Jesus Looking at Us

Sunday 11th February 2007
Year C, Sixth Sunday of the Year
Holy Trinity, Hurstpierpoint
Family Eucharist
Luke 6:17; 6:20-26

There is a sense in which the greatest human beings are the most humble; it takes great wisdom to know what we don't know. And when we recognise the extent of our own ignorance it puts what we do into perspective. Some great artists, such as Virgil, have taken this humility so far that they have asked for their work to be destroyed; and many have destroyed it themselves. At a less drastic level, creative artists suffer from creative block; so overwhelmed are they with the prospect of creation that they think they have become incapable.

Most of us can only guess at this kind of tension; and the closest we come to it is probably in the complex world of amateur performance. Typically, actors want a part but dread being cast; they fear 'drying up' on stage; and once a run begins their only desire is that it should end. Once it ends, of course, they can look back with ever more rosy memories. They know, more than most of us, that we can't have the rosy memories unless we have been through the ordeal.

We prize creators and actors because they confront failure and, in their books, their art, their portrayal, they overcome it. Artists are the people of the first person, those entitled to say "I" whereas critics, commentators, those who sit on the sidelines, are only entitled to the third person, to "He, she and they".

Christianity is essentially the religion of the first person, it is all about "I" and "we" said not in boasting but in affirmation: The Gloria, the Creed, the Lord's Prayer, The Hail Mary, the Te Deum, the Magnificat, the Nunc Dimittis are all written in the first person. Our relationship to God our Parent and to our brother, our Saviour Jesus Christ, is an affirmative, first person relationship; so much so that Jesus warns us against the third person, against the implicit or explicit judgment of others bound up in the third person, the comment on him, her or them.

Strange, then, that St. Matthew's Sermon on the Mount has gained so much more currency than Luke's Sermon on the Plain of today's Gospel. Perhaps this is simply a matter of topography; Jesus delivering a sermon from a mountainside strongly echoes Moses receiving the tablets from The Lord on Mount Sinai (or was it Horeb?); and it looks so much nicer in paint. Jesus standing amidst his Disciples and a crowd on a plain is much less arresting, Biblically and artistically.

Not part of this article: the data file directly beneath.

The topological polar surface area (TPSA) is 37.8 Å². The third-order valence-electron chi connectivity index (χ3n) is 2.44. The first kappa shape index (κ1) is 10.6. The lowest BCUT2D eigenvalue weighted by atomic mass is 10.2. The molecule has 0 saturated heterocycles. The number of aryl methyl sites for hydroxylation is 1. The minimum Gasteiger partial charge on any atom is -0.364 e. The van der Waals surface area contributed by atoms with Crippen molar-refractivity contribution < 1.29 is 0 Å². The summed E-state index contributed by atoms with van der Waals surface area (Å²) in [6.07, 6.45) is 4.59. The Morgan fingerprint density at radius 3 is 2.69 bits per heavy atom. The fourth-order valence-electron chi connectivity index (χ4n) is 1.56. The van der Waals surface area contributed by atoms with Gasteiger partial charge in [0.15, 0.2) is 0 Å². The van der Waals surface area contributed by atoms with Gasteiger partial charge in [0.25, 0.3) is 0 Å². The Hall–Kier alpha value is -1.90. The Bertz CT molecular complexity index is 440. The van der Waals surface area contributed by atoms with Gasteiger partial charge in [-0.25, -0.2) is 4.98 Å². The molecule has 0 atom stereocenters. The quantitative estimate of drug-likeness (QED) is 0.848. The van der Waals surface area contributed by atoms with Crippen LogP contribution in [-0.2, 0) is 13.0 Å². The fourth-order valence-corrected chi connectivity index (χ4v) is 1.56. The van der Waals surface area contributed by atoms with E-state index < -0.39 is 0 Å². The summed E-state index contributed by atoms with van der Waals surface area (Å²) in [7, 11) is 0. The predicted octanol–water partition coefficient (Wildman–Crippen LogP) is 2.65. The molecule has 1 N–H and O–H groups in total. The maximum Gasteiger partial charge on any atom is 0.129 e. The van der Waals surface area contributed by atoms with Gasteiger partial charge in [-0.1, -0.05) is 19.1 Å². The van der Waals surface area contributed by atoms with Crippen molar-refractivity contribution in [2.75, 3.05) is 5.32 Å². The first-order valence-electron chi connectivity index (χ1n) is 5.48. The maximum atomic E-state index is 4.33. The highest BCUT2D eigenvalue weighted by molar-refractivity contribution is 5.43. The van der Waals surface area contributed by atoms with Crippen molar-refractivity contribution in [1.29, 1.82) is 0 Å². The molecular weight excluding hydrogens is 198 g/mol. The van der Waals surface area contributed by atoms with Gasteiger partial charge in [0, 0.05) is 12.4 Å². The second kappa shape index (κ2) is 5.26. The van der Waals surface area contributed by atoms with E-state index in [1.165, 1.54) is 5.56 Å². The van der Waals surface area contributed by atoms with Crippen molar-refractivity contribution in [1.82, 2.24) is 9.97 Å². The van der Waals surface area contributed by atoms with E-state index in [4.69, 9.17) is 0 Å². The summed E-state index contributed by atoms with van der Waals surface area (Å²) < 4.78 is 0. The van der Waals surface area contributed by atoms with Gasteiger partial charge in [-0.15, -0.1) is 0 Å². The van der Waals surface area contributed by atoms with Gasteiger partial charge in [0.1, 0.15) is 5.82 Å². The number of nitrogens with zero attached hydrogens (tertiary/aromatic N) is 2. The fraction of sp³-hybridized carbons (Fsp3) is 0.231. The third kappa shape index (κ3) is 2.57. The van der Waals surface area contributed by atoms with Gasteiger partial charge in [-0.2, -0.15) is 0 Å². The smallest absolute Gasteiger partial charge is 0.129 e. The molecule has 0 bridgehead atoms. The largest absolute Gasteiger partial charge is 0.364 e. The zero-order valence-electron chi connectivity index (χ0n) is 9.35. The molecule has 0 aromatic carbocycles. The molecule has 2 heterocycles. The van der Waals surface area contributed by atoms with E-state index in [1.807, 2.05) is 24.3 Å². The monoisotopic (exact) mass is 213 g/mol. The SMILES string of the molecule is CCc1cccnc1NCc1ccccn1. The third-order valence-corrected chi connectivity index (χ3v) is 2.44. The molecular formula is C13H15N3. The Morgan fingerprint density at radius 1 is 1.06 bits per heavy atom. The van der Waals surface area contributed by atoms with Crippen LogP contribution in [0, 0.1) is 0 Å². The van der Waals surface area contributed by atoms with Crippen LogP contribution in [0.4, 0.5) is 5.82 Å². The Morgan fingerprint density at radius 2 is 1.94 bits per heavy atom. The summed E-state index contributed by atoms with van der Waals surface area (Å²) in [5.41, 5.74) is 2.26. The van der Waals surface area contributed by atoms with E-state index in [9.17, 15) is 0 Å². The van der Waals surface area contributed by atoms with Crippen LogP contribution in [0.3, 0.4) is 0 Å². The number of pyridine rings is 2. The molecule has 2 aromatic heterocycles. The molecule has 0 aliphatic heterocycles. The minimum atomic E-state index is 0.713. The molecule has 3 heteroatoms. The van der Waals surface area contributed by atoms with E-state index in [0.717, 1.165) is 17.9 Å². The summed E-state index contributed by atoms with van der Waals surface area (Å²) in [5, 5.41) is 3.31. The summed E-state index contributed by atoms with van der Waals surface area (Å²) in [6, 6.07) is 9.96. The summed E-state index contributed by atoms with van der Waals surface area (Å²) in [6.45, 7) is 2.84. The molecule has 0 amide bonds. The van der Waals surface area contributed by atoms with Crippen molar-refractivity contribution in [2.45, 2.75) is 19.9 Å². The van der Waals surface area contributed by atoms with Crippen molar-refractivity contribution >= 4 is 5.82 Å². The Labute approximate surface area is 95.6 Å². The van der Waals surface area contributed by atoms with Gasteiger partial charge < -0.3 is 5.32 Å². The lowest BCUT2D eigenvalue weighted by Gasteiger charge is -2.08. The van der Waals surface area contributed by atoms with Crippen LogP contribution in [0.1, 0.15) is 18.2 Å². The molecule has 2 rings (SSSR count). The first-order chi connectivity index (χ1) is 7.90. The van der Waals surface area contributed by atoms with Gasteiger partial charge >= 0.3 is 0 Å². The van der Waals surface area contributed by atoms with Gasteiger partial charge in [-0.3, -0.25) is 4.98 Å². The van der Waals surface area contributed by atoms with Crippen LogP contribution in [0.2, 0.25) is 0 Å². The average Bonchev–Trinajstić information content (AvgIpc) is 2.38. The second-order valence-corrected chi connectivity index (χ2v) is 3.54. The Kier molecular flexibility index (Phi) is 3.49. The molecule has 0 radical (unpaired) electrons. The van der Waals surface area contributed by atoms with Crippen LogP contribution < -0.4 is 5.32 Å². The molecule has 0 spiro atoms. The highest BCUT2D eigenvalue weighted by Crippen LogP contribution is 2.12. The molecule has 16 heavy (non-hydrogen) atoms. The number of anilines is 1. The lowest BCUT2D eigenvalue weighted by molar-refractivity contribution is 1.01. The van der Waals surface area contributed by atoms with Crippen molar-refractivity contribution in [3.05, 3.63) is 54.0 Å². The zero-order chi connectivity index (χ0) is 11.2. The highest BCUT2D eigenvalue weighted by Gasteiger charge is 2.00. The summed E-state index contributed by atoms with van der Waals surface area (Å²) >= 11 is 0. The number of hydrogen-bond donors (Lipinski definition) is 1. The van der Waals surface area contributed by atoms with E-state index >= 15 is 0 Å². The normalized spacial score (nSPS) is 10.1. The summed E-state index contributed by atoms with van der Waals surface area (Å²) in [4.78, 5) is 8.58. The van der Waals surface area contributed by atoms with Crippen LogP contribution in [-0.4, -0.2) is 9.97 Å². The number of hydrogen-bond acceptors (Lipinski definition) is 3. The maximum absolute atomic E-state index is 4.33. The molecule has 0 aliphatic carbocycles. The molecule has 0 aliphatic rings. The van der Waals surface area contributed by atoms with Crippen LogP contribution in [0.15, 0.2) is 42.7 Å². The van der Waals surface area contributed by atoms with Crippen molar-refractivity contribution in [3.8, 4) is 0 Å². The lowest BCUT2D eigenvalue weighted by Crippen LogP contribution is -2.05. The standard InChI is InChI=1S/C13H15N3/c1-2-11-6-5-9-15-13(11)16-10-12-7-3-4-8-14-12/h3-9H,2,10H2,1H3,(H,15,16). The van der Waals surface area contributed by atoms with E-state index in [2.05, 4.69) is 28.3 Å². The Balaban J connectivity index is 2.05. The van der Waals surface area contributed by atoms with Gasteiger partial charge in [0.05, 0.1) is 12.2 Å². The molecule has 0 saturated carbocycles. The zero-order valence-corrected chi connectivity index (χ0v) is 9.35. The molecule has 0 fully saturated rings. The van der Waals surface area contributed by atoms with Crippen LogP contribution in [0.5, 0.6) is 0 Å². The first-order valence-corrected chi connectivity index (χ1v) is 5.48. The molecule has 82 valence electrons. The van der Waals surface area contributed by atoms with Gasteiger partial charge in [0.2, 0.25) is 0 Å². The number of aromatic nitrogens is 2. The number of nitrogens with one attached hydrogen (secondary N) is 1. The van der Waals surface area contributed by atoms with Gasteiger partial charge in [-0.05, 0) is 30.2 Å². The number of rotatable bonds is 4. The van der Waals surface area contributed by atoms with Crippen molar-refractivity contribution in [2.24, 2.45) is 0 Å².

But neither of these arguments, the traditional nor the aesthetic, should obscure the superiority of Luke's account over Matthew's. Although Matthew later becomes direct, in the key passage In the Sermon on the Mount, the Beatitudes, he refers to the elusive "They" in terms which sound like a geometry proof; if those people will do those things then they will possess the kingdom of Heaven. Luke, on the other hand, portrays Jesus looking straight at his audience and saying: if you do these things you will possess the kingdom of heaven.

For us at the beginning of the 21st Century the Lucan approach is supposed to be more appropriate; we are more individualistic and person centred; we do not believe in theoretical forces on our society, we believe in the impact of people. And yet, at the same time, we are shifty almost beyond capture: we do our best in a difficult world, but they mess things up; we are not actors we are victims; we are not organisers we are pawns; we are not responsible, they are. We make a complete distinction between what happens in our unhappy world and our own individual behaviour as if the two were completely unconnected.

It is therefore important to reclaim the Lucan perspective and, for all its strengths, get away from Matthew's detached view. We, with God's grace, are responsible for what goes on in this world and we, with God's grace, are responsible for our own spiritual health; and, what is more, we, with God's grace, are responsible for our neighbour.

The second part of the message of Jesus in Luke's account is also much more direct than the account in Matthew. There is a direct trade-off between earthly and heavenly joy. The more we have now, the less we are likely to have later. The more hungry we are now, the better; the more hated we are now, the better; the more excluded, and rejected we are now, the better. This is the trade off none of us wants to hear.

Matthew's account is the beginning of a consolidated, magisterial sermon spanning three chapters, Luke's account is like a bleeding hunk torn from a greater body. Where Matthew has a reassuring architecture, Luke has severed veins; where Matthew has lucid argument, Luke has confrontation; where Matthew asks us to understand, Luke asks us to accept the commitment; Matthew, only transposed slightly by the Enlightenment, appeals to the head; Luke, who escapes the intellectualisation of Christianity, appeals to the heart.

To be a Christian is to be in a creative, sometimes tense, relationship with our Creator; we were not made to be an audience we were made to be players; we were not made to be escapists we were made to be realists; we were not made to be judges, we were made to be lovers.

And in all this we will write clumsy prose, paint blotchy pictures, forget our lines, fall on the ice and even argue with the referee; but however poorly we perform and however badly we behave, the Jesus who demands our action will be there to put things right.

In Luke's Gospel Jesus is looking at each of us and Jesus is looking at all of us. Will we flinch, will we look anywhere else but at his face, or will we face the only audience that counts?